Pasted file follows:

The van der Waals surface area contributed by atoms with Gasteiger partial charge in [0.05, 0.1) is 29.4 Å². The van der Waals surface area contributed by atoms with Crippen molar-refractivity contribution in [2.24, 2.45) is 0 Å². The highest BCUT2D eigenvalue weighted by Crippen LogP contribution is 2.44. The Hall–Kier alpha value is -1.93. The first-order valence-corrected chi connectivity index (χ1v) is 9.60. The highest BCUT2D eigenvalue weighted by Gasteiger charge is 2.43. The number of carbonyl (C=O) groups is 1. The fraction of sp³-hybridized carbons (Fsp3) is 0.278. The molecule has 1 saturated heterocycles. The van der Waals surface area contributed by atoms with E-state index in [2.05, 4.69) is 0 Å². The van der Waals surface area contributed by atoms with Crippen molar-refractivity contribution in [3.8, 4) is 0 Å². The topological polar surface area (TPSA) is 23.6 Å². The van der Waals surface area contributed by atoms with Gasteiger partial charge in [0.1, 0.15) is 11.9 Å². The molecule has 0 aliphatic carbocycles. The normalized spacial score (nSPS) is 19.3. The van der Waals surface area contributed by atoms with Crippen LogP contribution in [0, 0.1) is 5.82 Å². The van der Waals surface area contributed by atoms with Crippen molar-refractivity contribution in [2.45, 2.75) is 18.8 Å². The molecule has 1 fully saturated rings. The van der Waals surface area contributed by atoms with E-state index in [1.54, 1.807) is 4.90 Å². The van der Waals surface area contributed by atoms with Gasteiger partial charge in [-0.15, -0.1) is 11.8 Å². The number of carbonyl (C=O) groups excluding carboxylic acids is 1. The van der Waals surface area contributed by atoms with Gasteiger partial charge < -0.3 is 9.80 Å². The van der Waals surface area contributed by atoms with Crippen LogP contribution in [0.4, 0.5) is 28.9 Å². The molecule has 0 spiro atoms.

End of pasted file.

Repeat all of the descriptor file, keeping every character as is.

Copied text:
The van der Waals surface area contributed by atoms with Gasteiger partial charge in [0.05, 0.1) is 29.4 Å². The van der Waals surface area contributed by atoms with Crippen molar-refractivity contribution in [2.24, 2.45) is 0 Å². The highest BCUT2D eigenvalue weighted by Crippen LogP contribution is 2.44. The Hall–Kier alpha value is -1.93. The first-order valence-corrected chi connectivity index (χ1v) is 9.60. The highest BCUT2D eigenvalue weighted by Gasteiger charge is 2.43. The number of carbonyl (C=O) groups is 1. The fraction of sp³-hybridized carbons (Fsp3) is 0.278. The molecule has 1 saturated heterocycles. The van der Waals surface area contributed by atoms with E-state index in [2.05, 4.69) is 0 Å². The van der Waals surface area contributed by atoms with Crippen molar-refractivity contribution in [3.8, 4) is 0 Å². The topological polar surface area (TPSA) is 23.6 Å². The van der Waals surface area contributed by atoms with Gasteiger partial charge in [0.1, 0.15) is 11.9 Å². The molecule has 0 aliphatic carbocycles. The normalized spacial score (nSPS) is 19.3. The van der Waals surface area contributed by atoms with Crippen LogP contribution in [0, 0.1) is 5.82 Å². The van der Waals surface area contributed by atoms with Crippen molar-refractivity contribution in [2.45, 2.75) is 18.8 Å². The molecule has 1 fully saturated rings. The van der Waals surface area contributed by atoms with E-state index in [1.54, 1.807) is 4.90 Å². The van der Waals surface area contributed by atoms with Gasteiger partial charge in [-0.15, -0.1) is 11.8 Å². The number of carbonyl (C=O) groups excluding carboxylic acids is 1. The van der Waals surface area contributed by atoms with Gasteiger partial charge < -0.3 is 9.80 Å². The van der Waals surface area contributed by atoms with Crippen LogP contribution in [0.4, 0.5) is 28.9 Å². The molecule has 0 spiro atoms.